Two major themes that have been dominating the MBS market so far in 2012 are the third round of quantitative easing, or QE3, and refinancing activity associated with the changes to the Home Affordable Refinancing Program, dubbed HARP 2.0.

Both phenomena will continue to be influential factors on MBS trading and valuations across the entire coupon stack.

Particularly notable about conventional prepayment speeds in January was the absence of the impact of HARP 2.0 activity. Lenders began accepting applications on Dec. 1, and there was some anticipation that this would start filtering into prepayments.

While it was generally a no-show in terms of its effect on speeds, MBS analysts warned that the HARP factor will be adding to prepayment uncertainty in the coming months. Certainly capacity constraints at mortgage lenders continue to hinder HARP refinancing activity, especially with recent record low rate levels spurring refinancing among borrowers underlying the 4.0% through 4.5% coupons.

Morgan Stanley analysts suggested that with demand increasing from the better credits, it is likely that some lenders are not in a position to dedicate as much capacity to HARP refinancings.

The full impact of HARP 2.0 has generally been projected for spring and into early summer, as Fannie Mae's DU will not be updated for the HARP changes until March, while loans with LTVs greater than 125% cannot be placed into pools until June.

At this time, MBS analysts believe that there will be some influence on higher coupon speeds in February, becoming more pronounced in March. For example, 5.5s and higher coupons are projected to increase around 5% in the upcoming report and 10% in March, while holding flat in April.

Overall, speeds on 30-year MBS are currently projected to increase around 6%-7% on average in February from January, while March prepayments are expected to record an additional strengthening of 10%-15%.

The gain is a result of a combination of factors including seasonals, HARP and originators rushing to close loans before a 10-basis-point guarantee fee increase goes into effect on April 1. Meanwhile, April speeds should slow to around 2%-3% as the number of collection days drops to 20 from 22 in March.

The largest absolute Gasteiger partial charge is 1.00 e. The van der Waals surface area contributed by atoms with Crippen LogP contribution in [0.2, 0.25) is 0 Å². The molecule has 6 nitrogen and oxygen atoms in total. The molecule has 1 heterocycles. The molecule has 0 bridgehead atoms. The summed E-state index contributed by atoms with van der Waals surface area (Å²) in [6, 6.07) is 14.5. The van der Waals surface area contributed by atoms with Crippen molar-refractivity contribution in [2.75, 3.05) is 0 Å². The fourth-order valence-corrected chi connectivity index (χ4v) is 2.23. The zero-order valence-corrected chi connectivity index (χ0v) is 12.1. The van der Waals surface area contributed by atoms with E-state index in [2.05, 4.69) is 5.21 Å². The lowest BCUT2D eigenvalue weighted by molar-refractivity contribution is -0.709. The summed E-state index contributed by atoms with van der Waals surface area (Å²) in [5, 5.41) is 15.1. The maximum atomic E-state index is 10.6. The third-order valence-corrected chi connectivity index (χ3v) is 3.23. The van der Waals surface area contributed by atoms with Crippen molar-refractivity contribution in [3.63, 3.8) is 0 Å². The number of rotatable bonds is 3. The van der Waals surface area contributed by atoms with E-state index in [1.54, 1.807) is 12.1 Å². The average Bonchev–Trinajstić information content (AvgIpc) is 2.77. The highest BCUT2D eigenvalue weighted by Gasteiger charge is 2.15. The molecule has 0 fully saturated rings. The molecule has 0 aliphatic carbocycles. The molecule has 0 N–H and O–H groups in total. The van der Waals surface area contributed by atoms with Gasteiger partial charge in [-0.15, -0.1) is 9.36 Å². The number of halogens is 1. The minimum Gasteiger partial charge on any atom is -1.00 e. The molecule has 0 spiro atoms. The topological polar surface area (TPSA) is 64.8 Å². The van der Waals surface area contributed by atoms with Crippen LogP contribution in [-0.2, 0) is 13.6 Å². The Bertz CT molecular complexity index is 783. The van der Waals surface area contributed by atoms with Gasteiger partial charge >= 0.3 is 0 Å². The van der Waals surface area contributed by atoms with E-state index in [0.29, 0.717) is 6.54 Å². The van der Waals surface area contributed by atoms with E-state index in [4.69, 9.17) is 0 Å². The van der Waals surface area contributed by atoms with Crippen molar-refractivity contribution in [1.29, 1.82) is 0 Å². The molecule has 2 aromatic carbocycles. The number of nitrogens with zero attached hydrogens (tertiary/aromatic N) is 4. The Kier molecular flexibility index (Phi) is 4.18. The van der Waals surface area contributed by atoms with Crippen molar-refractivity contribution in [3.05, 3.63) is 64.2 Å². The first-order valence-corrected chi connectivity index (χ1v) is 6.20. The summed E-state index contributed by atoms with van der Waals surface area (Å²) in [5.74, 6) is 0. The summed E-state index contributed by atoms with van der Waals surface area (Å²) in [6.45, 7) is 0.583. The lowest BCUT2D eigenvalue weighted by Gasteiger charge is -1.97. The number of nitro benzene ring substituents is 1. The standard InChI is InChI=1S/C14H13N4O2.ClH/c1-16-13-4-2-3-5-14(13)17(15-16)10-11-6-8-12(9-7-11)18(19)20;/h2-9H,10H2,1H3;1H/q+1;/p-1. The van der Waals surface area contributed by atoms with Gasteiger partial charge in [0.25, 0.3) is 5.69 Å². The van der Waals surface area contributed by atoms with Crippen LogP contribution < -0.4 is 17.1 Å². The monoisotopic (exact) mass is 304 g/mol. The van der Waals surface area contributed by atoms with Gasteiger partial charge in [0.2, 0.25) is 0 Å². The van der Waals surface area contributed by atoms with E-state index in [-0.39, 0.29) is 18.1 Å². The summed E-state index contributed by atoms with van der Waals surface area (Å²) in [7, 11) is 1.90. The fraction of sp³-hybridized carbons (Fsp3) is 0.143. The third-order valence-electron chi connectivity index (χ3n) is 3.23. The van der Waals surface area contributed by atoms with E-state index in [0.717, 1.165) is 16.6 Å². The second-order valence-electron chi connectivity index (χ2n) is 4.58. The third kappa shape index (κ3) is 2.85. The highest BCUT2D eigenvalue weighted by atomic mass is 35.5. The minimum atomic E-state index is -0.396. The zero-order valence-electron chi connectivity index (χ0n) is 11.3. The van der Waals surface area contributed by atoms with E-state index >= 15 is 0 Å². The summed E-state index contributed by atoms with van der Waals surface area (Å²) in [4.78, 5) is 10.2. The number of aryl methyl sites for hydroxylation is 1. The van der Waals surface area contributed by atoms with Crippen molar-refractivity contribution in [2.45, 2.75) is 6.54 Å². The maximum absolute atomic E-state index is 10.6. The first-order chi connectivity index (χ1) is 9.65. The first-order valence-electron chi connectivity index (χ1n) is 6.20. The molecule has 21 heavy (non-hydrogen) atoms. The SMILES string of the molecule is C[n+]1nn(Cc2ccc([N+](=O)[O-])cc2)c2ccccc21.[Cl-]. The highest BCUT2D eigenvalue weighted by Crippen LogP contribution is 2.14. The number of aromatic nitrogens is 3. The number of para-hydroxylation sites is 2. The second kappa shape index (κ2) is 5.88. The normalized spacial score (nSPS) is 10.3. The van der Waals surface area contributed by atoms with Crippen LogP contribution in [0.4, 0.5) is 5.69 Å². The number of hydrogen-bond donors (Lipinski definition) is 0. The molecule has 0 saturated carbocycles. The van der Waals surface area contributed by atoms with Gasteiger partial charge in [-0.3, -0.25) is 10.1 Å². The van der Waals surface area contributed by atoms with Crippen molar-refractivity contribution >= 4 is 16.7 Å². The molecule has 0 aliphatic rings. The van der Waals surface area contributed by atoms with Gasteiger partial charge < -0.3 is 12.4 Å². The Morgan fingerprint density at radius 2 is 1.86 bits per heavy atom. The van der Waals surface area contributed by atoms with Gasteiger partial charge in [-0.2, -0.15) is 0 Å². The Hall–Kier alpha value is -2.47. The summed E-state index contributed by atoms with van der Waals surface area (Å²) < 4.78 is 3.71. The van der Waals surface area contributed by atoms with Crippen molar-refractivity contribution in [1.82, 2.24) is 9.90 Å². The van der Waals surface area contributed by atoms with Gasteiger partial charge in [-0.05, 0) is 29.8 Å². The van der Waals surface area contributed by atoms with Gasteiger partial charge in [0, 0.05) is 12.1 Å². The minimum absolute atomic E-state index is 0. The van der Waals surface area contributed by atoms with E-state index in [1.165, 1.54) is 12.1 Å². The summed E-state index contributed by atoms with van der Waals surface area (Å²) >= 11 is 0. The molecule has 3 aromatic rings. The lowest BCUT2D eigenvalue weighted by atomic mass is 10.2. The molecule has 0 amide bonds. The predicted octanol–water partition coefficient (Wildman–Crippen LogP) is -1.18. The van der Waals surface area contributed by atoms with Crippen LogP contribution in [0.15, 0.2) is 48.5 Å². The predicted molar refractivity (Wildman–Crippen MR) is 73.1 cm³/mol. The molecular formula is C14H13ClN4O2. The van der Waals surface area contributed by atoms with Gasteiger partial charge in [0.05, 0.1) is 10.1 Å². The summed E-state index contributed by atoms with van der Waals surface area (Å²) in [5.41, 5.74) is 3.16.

QE3 Odds Roiled

Following the release of the Federal Open Market Committee (FOMC) statement in January, QE3 odds increased and were estimated to be around 40% by economists. Strengthening the odds was the extension of a low federal funds rate through late 2014 from a previously stated mid-2013 because of economic conditions. Additionally, the statement reiterated that the Federal Reserve would regularly examine the size and composition of its securities holdings. The Fed is also prepared to adjust those holdings as appropriate, adding that the goal is "to promote a stronger economic recovery in a context of price stability."

Release of the minutes from the January meeting, however, altered the market outlook, and the odds of another round of quantitative easing were adjusted downward. In the latest FOMC minutes, there was less support for the notion that additional accommodation from the Fed might be warranted.

Credit Suisse analysts calculated that market pricing of QE3 probability has scaled back to 25% from 40%. This was reflected by the underperformance in the lower end of the coupon stack as investors allowed 10-year note yields to back up all the way to 2.05% on Feb. 22 from the low 1.90% area in the prior midweek period before real money investors returned.

Meanwhile, Bank of America Merrill Lynch analysts believe that market's chance to what they had called "front run" the Fed has probably passed. Their analysis of MBS spreads has more to do with the market's view of QE3 timing instead of if it will happen. This sets up, they said, a potentially volatile trading pattern in the upcoming months. This, they said, will be subject to the following factors: economic releases, rates markets, and Fed speak. Economic growth momentum can also lead to lower probabilities getting priced.

According to BofA Merrill analysts, the current spread valuations would suggest a 60% probability for a third round of quantitative easing. For every 10 basis point move in spread, this translates into a projected 10% change in probability of QE3 expectations.

At this time, it appears the market has re-priced to the lower odds, and favorable supply/demand dynamics should be more evident, especially as the Fed continues to reinvest its paydowns to the tune of around a $1.3 billion per day average, started in October and covering a large percentage of mortgage banker selling.

Certainly technicals remain supportive for the sector, and "while it appears to be becoming less likely, the FOMC minutes by no means rule out QE3," Barclays Capital analysts said.

The probability of another round seems very dependent on the economy. If there is economic weakening over the next few months, Barclays analysts think that QE3 will then be seriously considered, while moderate growth will make it unnecessary.

Several economists still anticipate its implementation later this spring or early summer based on expectations that the current strength of the U.S. economy is not sustainable.

 

 

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